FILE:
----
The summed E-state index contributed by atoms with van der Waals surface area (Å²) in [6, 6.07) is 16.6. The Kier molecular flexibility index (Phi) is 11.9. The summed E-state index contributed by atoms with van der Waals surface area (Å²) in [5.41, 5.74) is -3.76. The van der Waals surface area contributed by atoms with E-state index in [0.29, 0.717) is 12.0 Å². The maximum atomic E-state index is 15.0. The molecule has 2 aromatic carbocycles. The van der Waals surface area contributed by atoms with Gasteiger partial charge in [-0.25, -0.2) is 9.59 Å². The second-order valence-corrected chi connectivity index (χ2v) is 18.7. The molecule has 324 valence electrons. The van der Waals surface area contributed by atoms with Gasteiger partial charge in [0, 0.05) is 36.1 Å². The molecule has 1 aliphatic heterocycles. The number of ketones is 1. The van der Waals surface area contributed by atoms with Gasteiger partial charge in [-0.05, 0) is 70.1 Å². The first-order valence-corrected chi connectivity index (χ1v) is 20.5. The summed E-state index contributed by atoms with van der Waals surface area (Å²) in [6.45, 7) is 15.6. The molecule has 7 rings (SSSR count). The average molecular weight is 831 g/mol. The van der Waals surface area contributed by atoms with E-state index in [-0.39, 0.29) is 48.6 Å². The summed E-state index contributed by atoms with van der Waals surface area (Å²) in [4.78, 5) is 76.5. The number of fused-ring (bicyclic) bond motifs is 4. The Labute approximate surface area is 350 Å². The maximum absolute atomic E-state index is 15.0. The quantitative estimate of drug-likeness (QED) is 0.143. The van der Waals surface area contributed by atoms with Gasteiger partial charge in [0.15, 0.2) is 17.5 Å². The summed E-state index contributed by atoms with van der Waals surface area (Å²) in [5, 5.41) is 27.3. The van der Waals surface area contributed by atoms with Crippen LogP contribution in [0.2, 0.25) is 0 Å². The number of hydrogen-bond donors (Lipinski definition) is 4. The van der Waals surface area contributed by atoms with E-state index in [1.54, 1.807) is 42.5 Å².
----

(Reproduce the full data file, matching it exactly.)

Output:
The summed E-state index contributed by atoms with van der Waals surface area (Å²) in [6, 6.07) is 16.6. The Kier molecular flexibility index (Phi) is 11.9. The summed E-state index contributed by atoms with van der Waals surface area (Å²) in [5.41, 5.74) is -3.76. The van der Waals surface area contributed by atoms with E-state index in [0.29, 0.717) is 12.0 Å². The maximum atomic E-state index is 15.0. The molecule has 2 aromatic carbocycles. The van der Waals surface area contributed by atoms with Gasteiger partial charge in [-0.25, -0.2) is 9.59 Å². The second-order valence-corrected chi connectivity index (χ2v) is 18.7. The molecule has 324 valence electrons. The van der Waals surface area contributed by atoms with Gasteiger partial charge in [0, 0.05) is 36.1 Å². The molecule has 1 aliphatic heterocycles. The number of ketones is 1. The van der Waals surface area contributed by atoms with Gasteiger partial charge in [-0.05, 0) is 70.1 Å². The first-order valence-corrected chi connectivity index (χ1v) is 20.5. The summed E-state index contributed by atoms with van der Waals surface area (Å²) in [6.45, 7) is 15.6. The molecule has 7 rings (SSSR count). The average molecular weight is 831 g/mol. The van der Waals surface area contributed by atoms with E-state index in [-0.39, 0.29) is 48.6 Å². The summed E-state index contributed by atoms with van der Waals surface area (Å²) in [4.78, 5) is 76.5. The number of fused-ring (bicyclic) bond motifs is 4. The Labute approximate surface area is 350 Å². The maximum absolute atomic E-state index is 15.0. The quantitative estimate of drug-likeness (QED) is 0.143. The van der Waals surface area contributed by atoms with Gasteiger partial charge in [0.15, 0.2) is 17.5 Å². The summed E-state index contributed by atoms with van der Waals surface area (Å²) in [5, 5.41) is 27.3. The van der Waals surface area contributed by atoms with Crippen LogP contribution in [0.2, 0.25) is 0 Å². The number of hydrogen-bond donors (Lipinski definition) is 4. The van der Waals surface area contributed by atoms with E-state index in [1.54, 1.807) is 42.5 Å².